According to recent research, it is believed that four of Uranus’ most significant moons may have an ocean layer beneath their icy surfaces. The study, which was published in the Journal of Geophysical Research: Planets, provided insights into the internal structure and composition of Ariel, Umbriel, Titania, Oberon, and Miranda – five of Uranus’ largest moons. Through new computer modeling and revisiting data from Voyager 2, which was launched in 1977, it is suggested that these moons may be able to retain internal heat and host an ocean, with potentially warm enough temperatures to support habitability in Titania and Oberon. The study also found that chlorides and ammonia are likely abundant in the moons’ oceans, and that these salts, particularly ammonia, could serve as an antifreeze. The research can assist in the development of the best instruments for future studies of Uranus’ moons, including the search for liquid water in their deep interiors.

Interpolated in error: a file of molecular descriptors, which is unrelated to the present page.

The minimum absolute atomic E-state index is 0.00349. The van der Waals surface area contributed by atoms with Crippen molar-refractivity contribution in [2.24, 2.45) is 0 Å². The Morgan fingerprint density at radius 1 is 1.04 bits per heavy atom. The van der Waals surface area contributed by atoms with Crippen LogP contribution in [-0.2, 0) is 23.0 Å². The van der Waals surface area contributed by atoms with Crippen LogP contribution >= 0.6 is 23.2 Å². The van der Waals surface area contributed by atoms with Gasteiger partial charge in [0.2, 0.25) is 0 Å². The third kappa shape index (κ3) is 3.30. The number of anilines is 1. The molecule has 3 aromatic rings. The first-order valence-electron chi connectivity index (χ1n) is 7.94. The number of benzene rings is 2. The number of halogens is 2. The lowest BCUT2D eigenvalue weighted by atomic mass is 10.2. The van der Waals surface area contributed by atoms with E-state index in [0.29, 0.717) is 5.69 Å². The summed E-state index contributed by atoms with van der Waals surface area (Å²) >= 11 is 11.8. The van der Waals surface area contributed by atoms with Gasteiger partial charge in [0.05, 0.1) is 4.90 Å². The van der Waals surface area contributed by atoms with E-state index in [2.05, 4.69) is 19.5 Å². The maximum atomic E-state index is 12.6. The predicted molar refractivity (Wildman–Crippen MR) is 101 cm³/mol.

Scientists perplexed by mysterious developments on Uranus’s moons.
- 6 May 2023
- 795 Views
Jane Reynolds is a technology writer with a keen interest in exploring the latest advancements in AI, robotics, and green tech. With a background in computer science, she loves breaking down complex topics into engaging and insightful articles. In her free time, Jane enjoys coding, video gaming, and experimenting with new gadgets.
Driving test gone wrong: Car flips over with
9 June 2023